MCs reside in the vibrissae and dorsal and ventral parts of the skin epidermis as well as in the paw epidermis (Moll et al., 2005; Boulais and Misery, 2007; Lucarz and Brand, 2007). Using antibodies that specifically recognize MCs (Kim and Holbrook, 1995; Moll et al., 1995; Vielkind et al., 1995), MCs were first detected in the whisker region around embryonic day (E) 15, whereas in the back skin and in the paw epidermis, MCs were detected at E17 (Fig. 1 A and Fig. S1). At postnatal day (P) 1, all MCs coexpressed K8 and K20 (Fig. 1 B).
To determine whether MCs arise from epidermal progenitors, we assessed whether early specified MCs coexpress basal embryonic epidermal progenitor markers such as K14 or K5. At E17, soon after their specification, most of the early specified MCs of the whisker (75 ± 3%) but also of the back skin (64 ± 2%) and paw epidermis (78 ± 4%) coexpressed K14 basal epidermal marker (Fig. 1 C), suggesting that MCs may arise from epidermal progenitors. These early specified MCs also expressed placental cadherin (P-cadherin), which is a marker of embryonic epidermal progenitors (Fig. 1 D). However, shortly after their specification, MCs progressively stopped expressing markers of basal epidermis (at P1, around 20% of MCs coexpressed K14), and in adulthood, MCs no longer expressed K5 or K14 (Fig. S2). The cells coexpressing K14 and MC markers during embryonic development may be the previously described transitional cells seen by electron microscopy, which were thought to represent the transition from epidermal cells to MCs (Tachibana and Nawa, 1980). Furthermore, the demonstration that early specified MCs coexpress P-cadherin, a marker of embryonic hair follicle (HF) progenitors (Rhee et al., 2006), and the absence of MC specification in Tabby mutant mice (Vielkind et al., 1995), which present defects in HF morphogenesis, suggest that HF progenitors and MC specification could be tightly linked.
To determine more directly whether MCs arise from the differentiation of embryonic epidermal progenitors, we performed genetic lineage-tracing experiments using transgenic mice expressing the CRE recombinase, specifically in epidermal progenitors (K14-CRE), which genetically marks all cells derived from embryonic epidermal progenitor cells, including the interfollicular epidermis, the sebaceous gland, and their HF (Vasioukhin et al., 2001), together with the Rosa-YFP reporter transgene (Srinivas et al., 2001). All cells expressing the MC markers K8 or Rab3c from all body locations analyzed in newborn and adult mice were YFP positive (Fig. 2, A–F), whereas neural crest–derived cells such as melanocytes (Fig. 2 G) or nerve endings (Fig. 2 H) were YFP negative, indicating that MCs present at all body locations arise from the differentiation of cells expressing K14 at one time of their development.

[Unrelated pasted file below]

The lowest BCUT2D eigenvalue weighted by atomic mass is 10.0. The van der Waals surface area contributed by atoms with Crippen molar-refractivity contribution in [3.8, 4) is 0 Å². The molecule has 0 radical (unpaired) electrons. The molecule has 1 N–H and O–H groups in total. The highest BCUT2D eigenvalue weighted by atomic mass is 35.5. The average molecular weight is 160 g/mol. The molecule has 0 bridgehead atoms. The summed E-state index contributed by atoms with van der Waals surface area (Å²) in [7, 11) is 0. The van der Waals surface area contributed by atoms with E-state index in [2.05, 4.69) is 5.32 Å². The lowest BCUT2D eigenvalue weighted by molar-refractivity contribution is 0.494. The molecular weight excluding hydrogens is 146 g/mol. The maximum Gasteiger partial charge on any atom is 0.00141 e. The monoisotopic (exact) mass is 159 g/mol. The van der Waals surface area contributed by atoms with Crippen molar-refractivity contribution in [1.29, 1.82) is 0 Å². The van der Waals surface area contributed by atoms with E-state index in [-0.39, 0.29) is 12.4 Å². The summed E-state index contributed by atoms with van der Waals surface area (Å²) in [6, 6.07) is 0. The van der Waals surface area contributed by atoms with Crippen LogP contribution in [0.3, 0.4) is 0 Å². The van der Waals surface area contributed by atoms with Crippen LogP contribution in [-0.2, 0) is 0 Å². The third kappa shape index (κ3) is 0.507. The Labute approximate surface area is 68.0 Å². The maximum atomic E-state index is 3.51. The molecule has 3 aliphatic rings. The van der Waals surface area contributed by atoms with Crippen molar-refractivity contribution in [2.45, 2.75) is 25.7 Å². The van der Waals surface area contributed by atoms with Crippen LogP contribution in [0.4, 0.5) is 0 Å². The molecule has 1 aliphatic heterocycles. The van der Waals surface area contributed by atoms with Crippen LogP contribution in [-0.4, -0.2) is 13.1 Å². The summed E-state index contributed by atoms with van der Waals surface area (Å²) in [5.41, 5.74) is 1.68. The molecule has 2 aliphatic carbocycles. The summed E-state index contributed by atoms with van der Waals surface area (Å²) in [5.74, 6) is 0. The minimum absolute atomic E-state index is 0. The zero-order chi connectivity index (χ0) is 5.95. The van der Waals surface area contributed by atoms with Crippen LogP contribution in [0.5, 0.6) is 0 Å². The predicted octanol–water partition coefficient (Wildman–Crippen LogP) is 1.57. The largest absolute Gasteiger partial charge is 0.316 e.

To determine whether some MCs can arise from NCCs, as previously reported for whisker MCs (Szeder et al., 2003), we performed genetic lineage-tracing experiments using Wnt1-CRE (Chai et al., 2000) and Pax3-CRE mice, another CRE commonly used to perform fate mapping of neural crest and presomitic mesoderm derivatives in mice (Engleka et al., 2005). Analysis of YFP expression in the paw and the back skin epidermis of adult Pax3-CRE/Rosa-YFP mice showed that MCs and epidermal cells did not arise from Pax3-expressing cells. The absence of YFP expression in K8 (Fig. 3 A)- and K14-expressing cells (Fig. 3 B) demonstrates that MCs present in these regions did not originate from NCCs. Neural crest derivatives such as nerves present in the skin arose from Pax3-expressing cells, as demonstrated by the presence of YFP in neuronal filament NF200–positive cells located in the dermis of adult mice (Fig. 3 C) as well as the presence of YFP in the terminal nerve endings making contact with MCs (Fig. 3 A). Surprisingly, in the whisker region, we observed mosaic YFP expression in HF cells that were also marked by K14 and that varied greatly from animal to animal (n = 4 mice; Fig. 3 B). In one Pax3-CRE/Rosa-YFP mouse, no whiskers or MCs were YFP labeled, whereas in the other mice, the degree of mosaicism in the whisker varied from a few percent up to 30% of YFP-positive cells. The percentage of YFP-labeled MCs correlated perfectly with the degree of chimeric YFP expression in K14-expressing cells. Whiskers with no YFP expression in keratinocytes never presented YFP-positive MCs despite the normal expression of YFP in nerve endings (Fig. 3 A), strongly suggesting that MCs of the whisker, like MCs of the back skin and the paw epidermis, did not originate from NCCs. Wnt1-CRE is expressed at a later stage of neural crest development compared with Pax3-CRE (Chai et al., 2000; Engleka et al., 2005). In Wnt1-CRE/Rosa-YFP mice, no MCs were YFP positive in the paw and the back skin epidermis (Fig. 3 D). In the whisker region, we found that most mesenchymal cells of the face were YFP positive, as previously reported (Fernandes et al., 2004), whereas only very few whiskers (2/27) and MCs (3/261) were YFP positive (Fig. 3, D–F). These results suggest either that Pax3 and, to a lesser extent, Wnt1 are expressed in some neuroectodermal cells committed to become epidermal progenitors of the future vibrissa or that the NCCs give rise to some epidermal progenitors and MCs of the vibrissa. The variability in the chimerism between the different vibrissae within the same mouse (Fig. 3, A, D, E, and G), as well as the variability in the chimerism between different animals, is more suggestive of leaky expression of neural crest markers in some early specified epidermal progenitors rather than a fixed and predefined contribution of NCCs to the epidermal cells and MCs of the vibrissa. These results might also explain why it has been previously reported that MCs originate from NCCs (Szeder et al., 2003). With the currently available tools and these mouse models, all evidence points to MCs being derived from epidermal cells, as has been previously suggested (Moll et al., 1986, 1990; Narisawa and Hashimoto, 1991; Moll and Moll, 1992; Cheng Chew and Leung, 1994; Vielkind et al., 1995), although a minor contribution of NCCs to MCs of the whisker region could not be entirely ruled out.